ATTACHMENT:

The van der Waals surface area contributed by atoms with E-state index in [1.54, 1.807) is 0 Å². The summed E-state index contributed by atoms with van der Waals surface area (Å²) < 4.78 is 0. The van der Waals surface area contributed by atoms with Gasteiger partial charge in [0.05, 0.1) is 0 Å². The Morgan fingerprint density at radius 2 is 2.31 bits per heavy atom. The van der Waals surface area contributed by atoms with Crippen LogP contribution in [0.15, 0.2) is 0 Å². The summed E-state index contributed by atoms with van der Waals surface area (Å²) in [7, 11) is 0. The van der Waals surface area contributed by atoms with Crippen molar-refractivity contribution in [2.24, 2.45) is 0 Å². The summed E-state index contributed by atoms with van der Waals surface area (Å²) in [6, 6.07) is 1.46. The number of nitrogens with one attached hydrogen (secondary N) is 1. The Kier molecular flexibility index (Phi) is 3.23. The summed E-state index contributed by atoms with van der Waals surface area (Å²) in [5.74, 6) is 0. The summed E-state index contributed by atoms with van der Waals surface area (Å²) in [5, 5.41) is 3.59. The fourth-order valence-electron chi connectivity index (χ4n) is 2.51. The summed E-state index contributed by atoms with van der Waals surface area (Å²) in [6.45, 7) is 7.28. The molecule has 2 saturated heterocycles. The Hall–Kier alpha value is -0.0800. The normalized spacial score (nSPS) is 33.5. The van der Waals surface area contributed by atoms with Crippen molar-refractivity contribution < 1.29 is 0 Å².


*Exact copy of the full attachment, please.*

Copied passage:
The van der Waals surface area contributed by atoms with E-state index in [1.54, 1.807) is 0 Å². The summed E-state index contributed by atoms with van der Waals surface area (Å²) < 4.78 is 0. The van der Waals surface area contributed by atoms with Gasteiger partial charge in [0.05, 0.1) is 0 Å². The Morgan fingerprint density at radius 2 is 2.31 bits per heavy atom. The van der Waals surface area contributed by atoms with Crippen LogP contribution in [0.15, 0.2) is 0 Å². The summed E-state index contributed by atoms with van der Waals surface area (Å²) in [7, 11) is 0. The van der Waals surface area contributed by atoms with Crippen molar-refractivity contribution in [2.24, 2.45) is 0 Å². The summed E-state index contributed by atoms with van der Waals surface area (Å²) in [6, 6.07) is 1.46. The number of nitrogens with one attached hydrogen (secondary N) is 1. The Kier molecular flexibility index (Phi) is 3.23. The summed E-state index contributed by atoms with van der Waals surface area (Å²) in [5.74, 6) is 0. The summed E-state index contributed by atoms with van der Waals surface area (Å²) in [5, 5.41) is 3.59. The fourth-order valence-electron chi connectivity index (χ4n) is 2.51. The summed E-state index contributed by atoms with van der Waals surface area (Å²) in [6.45, 7) is 7.28. The molecule has 2 saturated heterocycles. The Hall–Kier alpha value is -0.0800. The normalized spacial score (nSPS) is 33.5. The van der Waals surface area contributed by atoms with Crippen molar-refractivity contribution < 1.29 is 0 Å².